KUALA LUMPUR (Reuters) - Oil prices will weaken further in the second half of this year as demand reacts to a slowing global economy, while international political tensions ease, Royal Dutch Shell (RDSa.L) CEO Peter Voser said on Tuesday.
Brent crude this week dropped to a 16-month low below $96 a barrel as weak economic data from the United States and China added to ongoing worries about the euro zone crisis, though prices moved back up to $98 a barrel on Tuesday. <O/R>
“Global demand is softening, we have got recessionary elements in Europe, a small slowdown in Asia Pacific,” Voser told Reuters in an interview on the sidelines of the World Gas Conference in Malaysia’s capital.
“At the same time, some of the geopolitical elements of price volatility over the past few months have kind of receded, and therefore we see a softening of prices which I expect to go well into the second half of this year.”
The pace of oil demand would recover slowly in 2013, and prices would rise with it, predicted Voser, a Swiss citizen and 30-year Shell veteran, who took over as CEO almost 3 years ago.
Ministers and central bankers from the United States, Canada, Japan, Britain, Germany, France and Italy will discuss the euro zone debt crisis later on Tuesday in a sign of heightened global alarm about the strains in the 17-nation European currency area.
Concern over the state of the world economy and ample global crude supplies have taken the spotlight from lingering tensions between Iran and Western powers, which just three months ago helped push Brent crude prices to above $128 a barrel.
Those concerns have eased, and Voser said the global oil market had enough supply to deal with the impact of the sanctions. U.S. sanctions on Iranian crude buyers come into effect at the end of this month, while a European Union embargo banning its members from importing take effect on July 1.
“I think the world has dealt with that,” Voser said, when asked about the impact of sanctions on exports.
All units operated by Shell have stopped importing Iranian crude, Voser said, though he declined to comment on Japan’s Showa Shell 5002.T, in which Shell has around a one-third stake and which imports Iranian crude.
Output from Iraq’s giant Majnoon oilfield, which Shell is developing and operates, will reach 175,000 barrels per day (bpd) before 2015, up from around 65,000-75,000 bpd now, he said. Shell is in talks with Iraq to cut its eventual output target from the field from 1.8 million bpd to 1 million bpd in 2017, Reuters reported last month.
Speaking on the liquefied natural gas (LNG) market, Shell said exports of the fuel from the United States would help meet rapid growth in world demand.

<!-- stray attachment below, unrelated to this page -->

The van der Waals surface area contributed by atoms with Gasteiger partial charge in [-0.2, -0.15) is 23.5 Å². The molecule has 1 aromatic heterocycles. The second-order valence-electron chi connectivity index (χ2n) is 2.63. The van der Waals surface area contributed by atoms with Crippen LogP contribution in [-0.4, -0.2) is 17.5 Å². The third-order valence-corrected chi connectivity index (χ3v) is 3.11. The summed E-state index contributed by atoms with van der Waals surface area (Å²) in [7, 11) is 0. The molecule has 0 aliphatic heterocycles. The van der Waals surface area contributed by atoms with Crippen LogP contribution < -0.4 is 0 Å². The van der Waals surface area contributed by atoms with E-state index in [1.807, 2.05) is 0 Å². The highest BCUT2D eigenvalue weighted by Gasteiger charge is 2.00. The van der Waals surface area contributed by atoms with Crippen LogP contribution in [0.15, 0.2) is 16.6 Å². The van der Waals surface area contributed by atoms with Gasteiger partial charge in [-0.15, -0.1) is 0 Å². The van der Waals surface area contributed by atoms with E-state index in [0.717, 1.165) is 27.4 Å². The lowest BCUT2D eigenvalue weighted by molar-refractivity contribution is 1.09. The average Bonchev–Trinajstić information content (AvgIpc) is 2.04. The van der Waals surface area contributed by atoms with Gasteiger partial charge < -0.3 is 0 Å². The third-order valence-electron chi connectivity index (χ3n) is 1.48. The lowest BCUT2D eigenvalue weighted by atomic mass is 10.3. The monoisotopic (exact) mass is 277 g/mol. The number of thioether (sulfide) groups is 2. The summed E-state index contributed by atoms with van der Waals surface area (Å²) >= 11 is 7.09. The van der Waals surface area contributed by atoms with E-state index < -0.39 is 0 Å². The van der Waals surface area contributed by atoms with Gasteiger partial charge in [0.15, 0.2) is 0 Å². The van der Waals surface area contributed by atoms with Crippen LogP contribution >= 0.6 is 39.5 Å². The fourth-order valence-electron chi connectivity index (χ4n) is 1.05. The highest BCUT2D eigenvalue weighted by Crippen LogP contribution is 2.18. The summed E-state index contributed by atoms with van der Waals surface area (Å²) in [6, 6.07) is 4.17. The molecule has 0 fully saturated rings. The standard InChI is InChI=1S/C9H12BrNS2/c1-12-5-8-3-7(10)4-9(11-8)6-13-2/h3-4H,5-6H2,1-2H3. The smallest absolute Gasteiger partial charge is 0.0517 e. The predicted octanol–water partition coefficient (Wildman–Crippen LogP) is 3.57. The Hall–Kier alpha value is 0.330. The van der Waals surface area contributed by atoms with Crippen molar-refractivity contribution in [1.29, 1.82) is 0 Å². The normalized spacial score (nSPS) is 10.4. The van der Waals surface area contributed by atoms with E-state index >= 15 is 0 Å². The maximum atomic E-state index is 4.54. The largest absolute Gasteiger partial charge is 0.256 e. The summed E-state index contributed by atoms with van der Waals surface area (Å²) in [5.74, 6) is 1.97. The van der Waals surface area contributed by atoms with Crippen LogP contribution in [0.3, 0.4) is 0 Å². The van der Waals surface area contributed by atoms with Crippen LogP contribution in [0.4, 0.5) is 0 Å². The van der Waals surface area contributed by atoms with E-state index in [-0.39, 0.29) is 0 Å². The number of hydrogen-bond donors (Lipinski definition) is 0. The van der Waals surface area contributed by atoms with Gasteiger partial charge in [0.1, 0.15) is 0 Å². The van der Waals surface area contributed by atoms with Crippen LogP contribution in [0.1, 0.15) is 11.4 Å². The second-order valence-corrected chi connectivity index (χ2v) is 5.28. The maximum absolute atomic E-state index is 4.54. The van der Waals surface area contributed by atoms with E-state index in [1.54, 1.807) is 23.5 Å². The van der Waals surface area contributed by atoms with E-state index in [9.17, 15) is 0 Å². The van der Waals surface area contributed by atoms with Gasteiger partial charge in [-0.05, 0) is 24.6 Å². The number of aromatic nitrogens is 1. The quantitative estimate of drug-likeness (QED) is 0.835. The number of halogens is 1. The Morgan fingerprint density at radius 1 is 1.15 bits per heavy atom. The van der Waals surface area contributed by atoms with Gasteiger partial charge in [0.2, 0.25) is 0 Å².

“It’s hard to see how the industry can lift supply to meet the speed of demand without a contribution from North America,” De la Rey Venter, Shell’s head of global LNG, told the same conference earlier, adding he expected the global LNG market to remain tight until at least 2015 due to a dearth of new supply projects coming on stream as a result of a slowdown in investment after the global financial crisis.
The market may be tight for longer, as the track record for project delays in the industry means that those scheduled to start in 2015 could actually start later. “Projects with a notable delay have become the rule, not the exception,” Venter said.
Rex Tillerson, CEO of Exxon Mobil Corp (XOM.N), said his company, the world’s largest publicly traded energy firm, is considering exporting LNG from the United States. Exxon Mobil has been North America’s largest natural gas producer since it bought XTO Energy Inc in 2010.
Asked at the conference whether Exxon Mobil planned to export LNG from the United States, Tillerson said: “We are studying it.”
Shell’s Voser said he expects global LNG demand to double by 2025. Shell sold 18.83 million tonnes of LNG in 2011, up 12 percent from 2010 on higher output from Qatar, Nigeria and Russia. The company has 8 million tonnes per annum (mtpa) of LNG under construction, all in Australia, and has some 15 mtpa of new LNG capacity under study globally.
Shell, whose gas output is likely to outpace its oil output for the first time this year, is to anchor the world’s largest floating offshore production vessel off northwestern Australia. The Prelude project, likely to cost over $10 billion, will produce 3.6 mtpa of LNG by 2017 for energy-hungry Asia.
In March, Shell signed a production-sharing contract with China National Petroleum Corporation (CNPC) to develop a shale gas block in China, the first deal of its kind in the country.
Reporting by Florence Tan, Writing by Simon Webb; Editing by Himani Sarkar and Ian Geoghegan